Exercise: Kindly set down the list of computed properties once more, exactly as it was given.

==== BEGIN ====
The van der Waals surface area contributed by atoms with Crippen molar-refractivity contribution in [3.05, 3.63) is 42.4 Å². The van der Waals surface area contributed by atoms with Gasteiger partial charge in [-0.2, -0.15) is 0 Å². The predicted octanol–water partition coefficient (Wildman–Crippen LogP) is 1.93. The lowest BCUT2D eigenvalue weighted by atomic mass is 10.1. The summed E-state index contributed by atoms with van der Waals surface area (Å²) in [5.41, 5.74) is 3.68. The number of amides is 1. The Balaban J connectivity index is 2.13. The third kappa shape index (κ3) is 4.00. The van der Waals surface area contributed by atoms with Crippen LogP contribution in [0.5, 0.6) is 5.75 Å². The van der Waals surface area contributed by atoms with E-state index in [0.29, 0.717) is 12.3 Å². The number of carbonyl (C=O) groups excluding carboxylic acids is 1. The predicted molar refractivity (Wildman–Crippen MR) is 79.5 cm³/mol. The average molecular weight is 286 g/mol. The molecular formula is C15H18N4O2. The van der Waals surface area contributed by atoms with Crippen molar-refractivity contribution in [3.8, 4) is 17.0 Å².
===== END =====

The van der Waals surface area contributed by atoms with Crippen molar-refractivity contribution in [3.05, 3.63) is 42.4 Å². The van der Waals surface area contributed by atoms with Gasteiger partial charge in [-0.2, -0.15) is 0 Å². The predicted octanol–water partition coefficient (Wildman–Crippen LogP) is 1.93. The lowest BCUT2D eigenvalue weighted by atomic mass is 10.1. The summed E-state index contributed by atoms with van der Waals surface area (Å²) in [5.41, 5.74) is 3.68. The number of amides is 1. The Balaban J connectivity index is 2.13. The third kappa shape index (κ3) is 4.00. The van der Waals surface area contributed by atoms with Crippen LogP contribution in [0.5, 0.6) is 5.75 Å². The van der Waals surface area contributed by atoms with E-state index in [0.29, 0.717) is 12.3 Å². The number of carbonyl (C=O) groups excluding carboxylic acids is 1. The predicted molar refractivity (Wildman–Crippen MR) is 79.5 cm³/mol. The average molecular weight is 286 g/mol. The molecular formula is C15H18N4O2. The van der Waals surface area contributed by atoms with Crippen molar-refractivity contribution in [3.8, 4) is 17.0 Å².